In one way the semicolon cleans up a list; in another it gives readers a wink that subtly announces two independent thoughts are somehow closely related.

It also provides a moment to pause and reflect.

“Let’s look for opportunities to keep pausing; it’s a small pleasure for the reader,” Shewchuk said, “and a balm for the writer’s soul.


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Spring. After waiting for weeks for its arrival, Spring blew into town this week. Finally. As noted previously, Minnesota experienced its first snowfall of the season on Dec. 1, 2007. Snow has blanketed the ground ever since. As I check the calendar it is now April 4 and the snow is gone from the ground – at last (except where it was piled up from plows and shoveling).

With Spring’s long-awaited arrival, outdoor activities become the rage among Minnesotans. Oh sure, there are many die hards who run outdoors all year long – even when the air temperature reaches negative degrees and the windchill makes it feel like double digits in the negative. But now people are out there with smiles on their faces. The long winter is over.



I volunteer my time to the Nature Valley Grand Prix, helping with media relations and PR to generate more awareness about the pro bike race. I’ve never raced, but I do bike (part of the tri thing I’m such a novice at). The pro teams that swing through Minnesota each June for the five-day, six-stage Nature Valley Grand Prix are amazing to watch. Motivating even. What’s most amazing are the women on the various teams that race in St. Paul, Cannon Falls, Minneapolis, Mankato, and finally, in Stillwater.

The women riders are a thing to behold. Many of them put in just as much time as the pro men riders, but they also have full-time jobs, children and a variety of other responsibilities beyond the bike and the week-long or weekend races they compete in. They race, crash, bleed, and tell their stories just as adeptly as any male rider – and their passion shows up tenfold in their eyes and their faces as they line up at the start line for each event.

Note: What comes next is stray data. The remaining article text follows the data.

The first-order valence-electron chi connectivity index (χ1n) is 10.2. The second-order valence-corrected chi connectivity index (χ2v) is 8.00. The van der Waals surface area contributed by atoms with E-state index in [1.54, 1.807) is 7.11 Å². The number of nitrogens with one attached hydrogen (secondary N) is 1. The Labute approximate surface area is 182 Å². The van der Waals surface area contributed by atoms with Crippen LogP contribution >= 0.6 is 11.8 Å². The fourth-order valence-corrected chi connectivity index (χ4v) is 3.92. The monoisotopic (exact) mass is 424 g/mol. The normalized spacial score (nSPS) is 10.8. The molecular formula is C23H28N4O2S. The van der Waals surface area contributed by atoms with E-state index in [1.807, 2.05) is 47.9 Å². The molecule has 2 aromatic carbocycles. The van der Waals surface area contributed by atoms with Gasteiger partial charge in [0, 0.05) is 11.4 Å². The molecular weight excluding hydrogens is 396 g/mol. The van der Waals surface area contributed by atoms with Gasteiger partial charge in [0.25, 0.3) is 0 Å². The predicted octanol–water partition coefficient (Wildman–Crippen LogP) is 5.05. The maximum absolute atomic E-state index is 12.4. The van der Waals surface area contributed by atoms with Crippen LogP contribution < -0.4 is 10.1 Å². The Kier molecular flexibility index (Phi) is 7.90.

If you haven’t seen a pro race, either mens or womens, I encourage you to look up the USA Cycling event closest to your hometown and make the journey to watch it live. It’s unlike any sport – and TV viewing (aka the Tour de France on Versus) just doesn’t do the race justice.


Remember your first haircut?

As a kid, my parents were close friends with a very nice couple, Ernie and Evelyn. Ernie was a barber and he had the coolest set up in his basement in Spencer, Iowa (my hometown). Ernie’s basement came complete with pool table, color TV and a small alcove/room that included a barber chair, sink and all the hardware needed to get a haircut.

On Friday or Saturday nights from time to time, our family would go to Ernie and Evelyn’s, have a little dinner and while the women talked in the kitchen, the guys would adjourn to the basement for a) haircuts and b) a game or two of pool. This was considered high living for a kid of five or six years old. My dad and Ernie would talk about adult stuff. Sometimes they would (gasp) drink a beer. On one particularly interesting evening, Ernie attached a toupee to my Dad (who was naturally balding). We all got a major chuckle over that one!

Ernie always took great care in cutting hair. He also owned a salon downtown and he ran a good business serving many loyal customers. He was ahead of his time in many areas, including his ride. Yes, Ernie drove a Subaru back in the ’70s, which drew plenty of strange looks from the Chrysler/Ford/Chevy owners in town. But he didn’t care and his trend-setting days continued throughout his life. Well into his 80s, Ernie passed away in 2007. I trust he’s now perched in one of the most beautiful and comfiest of barber chairs available in Heaven.